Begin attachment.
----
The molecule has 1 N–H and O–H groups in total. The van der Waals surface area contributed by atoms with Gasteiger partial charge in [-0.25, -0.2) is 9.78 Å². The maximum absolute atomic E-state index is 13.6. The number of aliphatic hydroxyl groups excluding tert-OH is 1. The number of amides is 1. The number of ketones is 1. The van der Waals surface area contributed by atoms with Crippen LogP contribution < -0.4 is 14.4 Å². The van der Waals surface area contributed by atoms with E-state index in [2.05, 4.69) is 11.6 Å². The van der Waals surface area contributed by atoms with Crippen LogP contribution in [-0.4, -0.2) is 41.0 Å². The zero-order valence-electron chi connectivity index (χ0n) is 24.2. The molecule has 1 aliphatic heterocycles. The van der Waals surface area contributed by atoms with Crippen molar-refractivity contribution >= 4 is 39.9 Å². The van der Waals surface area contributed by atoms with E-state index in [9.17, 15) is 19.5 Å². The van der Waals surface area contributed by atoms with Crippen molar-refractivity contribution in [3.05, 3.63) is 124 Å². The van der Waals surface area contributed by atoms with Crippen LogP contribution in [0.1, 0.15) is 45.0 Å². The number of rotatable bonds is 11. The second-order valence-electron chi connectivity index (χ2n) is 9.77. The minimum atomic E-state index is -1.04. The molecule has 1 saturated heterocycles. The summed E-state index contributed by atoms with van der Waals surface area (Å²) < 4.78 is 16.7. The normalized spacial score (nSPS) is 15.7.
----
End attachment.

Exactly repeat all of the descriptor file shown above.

The molecule has 1 N–H and O–H groups in total. The van der Waals surface area contributed by atoms with Gasteiger partial charge in [-0.25, -0.2) is 9.78 Å². The maximum absolute atomic E-state index is 13.6. The number of aliphatic hydroxyl groups excluding tert-OH is 1. The number of amides is 1. The number of ketones is 1. The van der Waals surface area contributed by atoms with Crippen LogP contribution < -0.4 is 14.4 Å². The van der Waals surface area contributed by atoms with E-state index in [2.05, 4.69) is 11.6 Å². The van der Waals surface area contributed by atoms with Crippen LogP contribution in [-0.4, -0.2) is 41.0 Å². The zero-order valence-electron chi connectivity index (χ0n) is 24.2. The molecule has 1 aliphatic heterocycles. The van der Waals surface area contributed by atoms with Crippen molar-refractivity contribution >= 4 is 39.9 Å². The van der Waals surface area contributed by atoms with E-state index in [9.17, 15) is 19.5 Å². The van der Waals surface area contributed by atoms with Crippen molar-refractivity contribution in [3.05, 3.63) is 124 Å². The van der Waals surface area contributed by atoms with Crippen LogP contribution in [0.1, 0.15) is 45.0 Å². The number of rotatable bonds is 11. The second-order valence-electron chi connectivity index (χ2n) is 9.77. The minimum atomic E-state index is -1.04. The molecule has 1 saturated heterocycles. The summed E-state index contributed by atoms with van der Waals surface area (Å²) < 4.78 is 16.7. The normalized spacial score (nSPS) is 15.7.